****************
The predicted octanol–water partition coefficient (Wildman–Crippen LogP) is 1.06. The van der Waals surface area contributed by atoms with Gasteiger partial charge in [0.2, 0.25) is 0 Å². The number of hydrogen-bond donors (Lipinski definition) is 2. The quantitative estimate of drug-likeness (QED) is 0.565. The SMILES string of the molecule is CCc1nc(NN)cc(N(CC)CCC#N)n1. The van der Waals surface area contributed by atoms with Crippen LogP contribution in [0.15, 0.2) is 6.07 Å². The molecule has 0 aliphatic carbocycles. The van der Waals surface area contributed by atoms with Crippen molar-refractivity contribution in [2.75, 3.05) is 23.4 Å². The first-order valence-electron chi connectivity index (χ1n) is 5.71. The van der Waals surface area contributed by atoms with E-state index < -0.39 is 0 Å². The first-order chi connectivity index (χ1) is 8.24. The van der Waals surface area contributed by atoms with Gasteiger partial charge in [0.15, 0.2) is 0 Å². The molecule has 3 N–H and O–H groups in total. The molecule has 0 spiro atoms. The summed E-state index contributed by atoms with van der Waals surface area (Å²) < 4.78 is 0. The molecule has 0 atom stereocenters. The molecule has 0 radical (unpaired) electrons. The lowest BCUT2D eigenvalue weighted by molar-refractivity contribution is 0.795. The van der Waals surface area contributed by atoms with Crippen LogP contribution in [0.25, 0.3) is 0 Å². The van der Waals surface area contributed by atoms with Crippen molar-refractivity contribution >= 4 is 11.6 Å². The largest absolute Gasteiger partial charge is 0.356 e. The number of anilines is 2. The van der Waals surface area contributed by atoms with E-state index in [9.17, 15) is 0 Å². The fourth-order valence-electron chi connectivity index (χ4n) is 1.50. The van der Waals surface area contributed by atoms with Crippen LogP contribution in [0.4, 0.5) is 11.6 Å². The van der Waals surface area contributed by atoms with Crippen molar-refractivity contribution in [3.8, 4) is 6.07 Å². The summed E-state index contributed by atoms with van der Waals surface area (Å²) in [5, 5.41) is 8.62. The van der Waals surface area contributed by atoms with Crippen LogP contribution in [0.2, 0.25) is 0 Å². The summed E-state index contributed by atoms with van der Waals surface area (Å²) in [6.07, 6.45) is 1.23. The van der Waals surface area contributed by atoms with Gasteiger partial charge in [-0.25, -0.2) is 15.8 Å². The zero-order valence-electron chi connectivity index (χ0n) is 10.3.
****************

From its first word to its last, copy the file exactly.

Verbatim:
The predicted octanol–water partition coefficient (Wildman–Crippen LogP) is 1.06. The van der Waals surface area contributed by atoms with Gasteiger partial charge in [0.2, 0.25) is 0 Å². The number of hydrogen-bond donors (Lipinski definition) is 2. The quantitative estimate of drug-likeness (QED) is 0.565. The SMILES string of the molecule is CCc1nc(NN)cc(N(CC)CCC#N)n1. The van der Waals surface area contributed by atoms with Crippen LogP contribution in [0.15, 0.2) is 6.07 Å². The molecule has 0 aliphatic carbocycles. The van der Waals surface area contributed by atoms with Crippen molar-refractivity contribution in [2.75, 3.05) is 23.4 Å². The first-order valence-electron chi connectivity index (χ1n) is 5.71. The van der Waals surface area contributed by atoms with E-state index < -0.39 is 0 Å². The first-order chi connectivity index (χ1) is 8.24. The van der Waals surface area contributed by atoms with Gasteiger partial charge in [0.15, 0.2) is 0 Å². The molecule has 3 N–H and O–H groups in total. The molecule has 0 spiro atoms. The summed E-state index contributed by atoms with van der Waals surface area (Å²) < 4.78 is 0. The molecule has 0 atom stereocenters. The molecule has 0 radical (unpaired) electrons. The lowest BCUT2D eigenvalue weighted by molar-refractivity contribution is 0.795. The van der Waals surface area contributed by atoms with Crippen LogP contribution in [0.25, 0.3) is 0 Å². The van der Waals surface area contributed by atoms with Crippen molar-refractivity contribution >= 4 is 11.6 Å². The largest absolute Gasteiger partial charge is 0.356 e. The number of anilines is 2. The van der Waals surface area contributed by atoms with E-state index in [9.17, 15) is 0 Å². The fourth-order valence-electron chi connectivity index (χ4n) is 1.50. The van der Waals surface area contributed by atoms with Crippen LogP contribution in [0.4, 0.5) is 11.6 Å². The van der Waals surface area contributed by atoms with Crippen molar-refractivity contribution in [3.8, 4) is 6.07 Å². The summed E-state index contributed by atoms with van der Waals surface area (Å²) in [5, 5.41) is 8.62. The van der Waals surface area contributed by atoms with Crippen LogP contribution in [0.2, 0.25) is 0 Å². The summed E-state index contributed by atoms with van der Waals surface area (Å²) in [6.07, 6.45) is 1.23. The van der Waals surface area contributed by atoms with Gasteiger partial charge in [-0.25, -0.2) is 15.8 Å². The zero-order valence-electron chi connectivity index (χ0n) is 10.3.